The Arminianism of our day is decidedly not the Arminianism of centuries ago. Anyone who has studied the Five Articles of Remonstrance knows this. Yet we argue against Arminianism today according to the old arguments and paradigms.
The new root of Arminianism seems to be this: coming to God for salvation counts even if it is done sinfully. By this, the Arminian undermines all of reformed thought. The modern Arminian says, it may be true, that we are so sinful as to make us unable turn to God sinlessly, but God is glorified in us as we believe in Him, even if that belief is itself not a perfectly sinless one.
I bring this up not to show how we can better argue against heterodoxy (though that is important) but as this is something all churches need to think about (reformed and non alike).
Our churches are full of men who believe that going to church, singing, praying, tithing even if done partially sinfully, even if done lazily or routinely, is acceptable before the Lord. God HATES sinful sacrifice (Prov. 15:8). We see it in giving (Acts 5:3), in communion (1 Cor. 11:29), in prayer (Prov. 28:9), and in the feasts and festivals (Isa. 66:3).
Rather, we should offer up pure and perfect worship before him. How? By faith. Do you not know that the blood of the lamb can cover our sinful worship so that it is holy and acceptable before God Almighty? Believe this. Rise thyself up to faith in your worship or it does not count, just like praying the sinners prayer for fire insurance does not count.
How are we any less Arminian when we follow their same principles in our day-to-day lives? We try to rouse ourselves to the work of worship as if it was the work that God finds acceptable, just like the Arminian sees himself as rousing himself up to the act of faith. I claim that such acts are an abomination. What God finds acceptable is not the part of worship that we give (Acts 17:24-25, Mark 10:45, Psa. 50:9-12, 1 Cor. 10:26), but the part of worship that we receive.
To make sense of this, look at Andrew Fuller’s combat against Sandemanianism. Sandeman (1718-1771) asserted that faith must not be a work, for then we would be saved by works. Sanderman’s faith thus had no activity to it, it was instead a passive persuasion of the truth.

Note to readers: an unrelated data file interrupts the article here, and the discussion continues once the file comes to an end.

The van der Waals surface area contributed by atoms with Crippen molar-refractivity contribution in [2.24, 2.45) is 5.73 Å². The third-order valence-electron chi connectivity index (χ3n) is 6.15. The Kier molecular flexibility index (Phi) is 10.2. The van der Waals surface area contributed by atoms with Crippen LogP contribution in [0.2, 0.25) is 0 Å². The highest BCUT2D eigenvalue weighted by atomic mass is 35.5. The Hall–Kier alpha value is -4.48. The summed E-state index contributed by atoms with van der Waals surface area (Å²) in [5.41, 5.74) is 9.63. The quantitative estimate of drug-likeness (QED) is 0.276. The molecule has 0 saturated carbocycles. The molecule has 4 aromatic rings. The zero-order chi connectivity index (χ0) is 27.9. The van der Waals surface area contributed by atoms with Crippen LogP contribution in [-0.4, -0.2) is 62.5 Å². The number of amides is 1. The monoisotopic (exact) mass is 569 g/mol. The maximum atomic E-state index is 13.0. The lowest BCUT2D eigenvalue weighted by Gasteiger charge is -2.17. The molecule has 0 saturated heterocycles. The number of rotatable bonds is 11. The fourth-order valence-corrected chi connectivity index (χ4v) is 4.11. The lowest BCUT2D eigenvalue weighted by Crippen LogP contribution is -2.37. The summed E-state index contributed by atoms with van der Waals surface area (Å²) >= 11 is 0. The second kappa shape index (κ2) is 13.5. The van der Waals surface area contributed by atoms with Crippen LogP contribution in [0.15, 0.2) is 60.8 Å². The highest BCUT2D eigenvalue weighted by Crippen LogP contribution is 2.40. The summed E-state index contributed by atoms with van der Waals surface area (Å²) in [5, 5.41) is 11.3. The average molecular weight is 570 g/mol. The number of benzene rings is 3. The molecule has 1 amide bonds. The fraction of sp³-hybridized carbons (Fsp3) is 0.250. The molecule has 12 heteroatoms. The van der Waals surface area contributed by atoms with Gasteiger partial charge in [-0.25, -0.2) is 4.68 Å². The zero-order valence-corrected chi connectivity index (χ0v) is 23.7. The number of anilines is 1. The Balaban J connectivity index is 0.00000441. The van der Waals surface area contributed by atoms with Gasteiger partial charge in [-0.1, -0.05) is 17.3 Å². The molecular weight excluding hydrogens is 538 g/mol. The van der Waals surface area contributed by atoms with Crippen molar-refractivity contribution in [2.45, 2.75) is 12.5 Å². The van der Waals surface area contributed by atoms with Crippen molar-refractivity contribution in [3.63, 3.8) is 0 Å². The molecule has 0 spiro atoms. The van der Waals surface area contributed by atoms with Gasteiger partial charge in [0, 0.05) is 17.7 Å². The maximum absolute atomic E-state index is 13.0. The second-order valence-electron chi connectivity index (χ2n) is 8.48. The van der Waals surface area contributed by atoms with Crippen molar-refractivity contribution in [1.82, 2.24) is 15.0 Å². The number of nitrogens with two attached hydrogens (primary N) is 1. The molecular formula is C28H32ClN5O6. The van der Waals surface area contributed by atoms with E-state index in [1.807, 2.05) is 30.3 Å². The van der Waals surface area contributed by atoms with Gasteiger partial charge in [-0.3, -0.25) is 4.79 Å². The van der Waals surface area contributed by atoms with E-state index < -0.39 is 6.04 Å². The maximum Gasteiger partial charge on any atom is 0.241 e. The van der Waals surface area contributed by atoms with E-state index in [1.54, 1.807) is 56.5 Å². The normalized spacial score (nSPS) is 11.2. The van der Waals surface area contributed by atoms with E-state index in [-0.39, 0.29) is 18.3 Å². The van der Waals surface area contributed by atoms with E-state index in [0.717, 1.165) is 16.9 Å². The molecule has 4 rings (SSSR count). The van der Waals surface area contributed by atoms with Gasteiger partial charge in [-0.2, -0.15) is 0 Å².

To combat this, Fuller introduced an analogy of a magnet:
Whatever holiness there is in [faith], it is not this, but the obedience of Christ, that constitutes our justifying righteousness. Whatever other properties the magnet may possess, it is as pointing invariably to the north that it guides the mariner; and whatever other properties faith may possess, it is as receiving Christ, and bringing us into union with him, that it justifies. -Andrew Fuller
Just like that magnet there is a part of faith that makes it saving, and that part is not to be found in us. A humble and receiving faith is that which saves. But that does not mean there is no part for us to play in our faith. Faith that saves is always working (Gal. 5:6), even though it is not the working part of faith that saves.
Now worship, like faith, must act. It must act love. Yet, also like faith, our acting is not that which makes it good and acceptable before God. Left to itself our actions are an abomination before him. Holiness can only be found in our actings as they are covered by the blood of Him who was slain. This blood is not our gift to God, but His gift to us. Thus, even though worship acts, holiness is not to be found in the acting and working but in the receiving.
Stated another way, worship should never be passive, but it is the passive part of worship that is pleasing to God. Love should never be without work, but it is the non-working part of love that fulfills the command. We are saved by faith alone, but faith that saves is never alone.
We cannot add to the holiness that we have in Christ.
A brief history of Fuller’s fight with Sanderman can be seen here.